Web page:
Disclosure through an NDA does not start the clock ticking for getting a patent - it's a private disclosure, not a public disclosure. However, you do have the risk that the company will publically disclose the idea - they've violated the NDA and can be sued, but you will now not get a patent unless you apply within a year.

    In the end, the NDA is just a piece of paper - a good working relationship requires trust on both sides. If you feel the company is going to screw you, don't work with them. If the big company thinks you won't hold their disclosed IP confidential, or will not be upfront in disclosing potentially blocking ideas or art, they won't work with you.
  • Walk.

    I know those clauses. The "we own everything you've ever done unless you list it" ones. I'm in the unfortunate situation where it is completely impossible for me to list everything I've ever worked on, so I'm pretty much forced to decline such contracts. As such, I've never signed one.

    Personally, such things make me furious. Furious that such an absurd "protection" is becoming boilerplate, and furious that some people sign them without thinking how it will affect them in the future.

    Think about it. Do y
  • I signed on with a company to do in the operating room what I usually do in the lab -- monitor and analyze nerve signals in the body and brain. They wanted me to sign such a clause. I told them that as a scientist I had ideas in all stages of development, from ready to patent to pie-in-the-sky the-technology-doesn't-exist-yet. I also told them that some of my work involved other people, and was on going, and that some of those people had ideas or parts thereof. There was no way as a working, collaborating s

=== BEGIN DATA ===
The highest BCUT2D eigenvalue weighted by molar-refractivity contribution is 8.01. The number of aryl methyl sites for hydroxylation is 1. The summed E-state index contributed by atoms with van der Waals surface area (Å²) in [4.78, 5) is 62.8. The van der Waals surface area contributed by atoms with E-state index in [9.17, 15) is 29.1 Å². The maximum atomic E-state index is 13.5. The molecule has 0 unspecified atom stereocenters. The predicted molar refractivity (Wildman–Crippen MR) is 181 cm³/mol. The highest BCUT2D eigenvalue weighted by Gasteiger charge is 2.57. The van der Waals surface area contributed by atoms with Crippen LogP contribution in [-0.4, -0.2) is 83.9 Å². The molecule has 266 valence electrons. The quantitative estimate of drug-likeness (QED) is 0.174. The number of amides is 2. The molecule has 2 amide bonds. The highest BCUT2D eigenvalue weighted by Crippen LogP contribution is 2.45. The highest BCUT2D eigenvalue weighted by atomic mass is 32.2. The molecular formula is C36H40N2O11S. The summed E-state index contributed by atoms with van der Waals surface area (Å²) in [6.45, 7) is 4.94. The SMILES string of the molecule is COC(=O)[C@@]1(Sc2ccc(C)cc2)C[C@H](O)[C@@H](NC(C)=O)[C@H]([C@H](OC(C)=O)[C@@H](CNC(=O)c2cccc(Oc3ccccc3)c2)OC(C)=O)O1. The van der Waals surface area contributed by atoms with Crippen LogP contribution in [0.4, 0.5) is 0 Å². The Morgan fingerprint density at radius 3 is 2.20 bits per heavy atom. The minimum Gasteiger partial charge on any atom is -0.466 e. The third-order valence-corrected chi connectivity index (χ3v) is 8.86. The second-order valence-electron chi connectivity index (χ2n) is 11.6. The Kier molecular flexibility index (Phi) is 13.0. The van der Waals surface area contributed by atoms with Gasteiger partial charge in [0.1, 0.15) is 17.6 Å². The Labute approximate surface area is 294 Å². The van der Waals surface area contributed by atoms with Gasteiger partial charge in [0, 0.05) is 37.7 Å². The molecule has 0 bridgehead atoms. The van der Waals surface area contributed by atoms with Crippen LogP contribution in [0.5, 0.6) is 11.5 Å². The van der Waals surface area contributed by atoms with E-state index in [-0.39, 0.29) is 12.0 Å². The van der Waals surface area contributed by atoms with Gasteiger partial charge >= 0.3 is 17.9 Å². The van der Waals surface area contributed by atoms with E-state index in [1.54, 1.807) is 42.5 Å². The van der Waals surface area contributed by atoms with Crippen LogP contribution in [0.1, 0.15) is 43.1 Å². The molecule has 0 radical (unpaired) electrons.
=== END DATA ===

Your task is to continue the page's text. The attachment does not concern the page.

• Every time I've ever been asked to make a list of my prior inventions I've written down something like "System and Method of Manipulating Data" figuring that in the extremely unlikely event the issue both came to litigation and the ridicululous document were enforced, my last resort would be to claim that I had in fact declared whatever invention it was beforehand. The one advantage that you have is that just as the average person just signs it without understanding, the average company who makes people sig
  • Real NDA's which is a BIG standard practice prevent you from talking about work for other contractors. If you are legally obligated you can't contract with companies requiring disclosure. If other fouls are signing that's their problem. Your a foul if you sign.

    Translation, life isn't easy. It's part of your work to find reasonable customers.
  • These NDAs, uncompensated non-competes, and overly-broad created-works clauses are a big concern to me.

    To me they boil down to:

    "Tell us everything you are working on so we can take it if we want"
    "We can control your work even after you leave our company and we are not going to pay you for it."
    "Anything you think of or build belongs to us"

    Last I checked I was a free American, not a slave. I would rather work for myself and be poor that have to deal with that crap.
  • by szembek ( 948327 )
    Find: NDA Replace: Non-disclosure agreement Find and Replace Complete. It seems that the only posts I make lately are the ones bitching about misuse of acronyms. They should be defined at least once at the beginning of the summary before using them. This is common sense, please abide by it.
  • by JumperCable ( 673155 ) on Friday August 25, 2006 @11:12AM (#15978461)
    Yes. List every recipe you have ever created. Have any funky dance moves? Put them in there too. Strummed some funky tunes on your guitar? Throw them in. Crap flood the document so they can't find anything of value.

"Money is the root of all money." -- the moving finger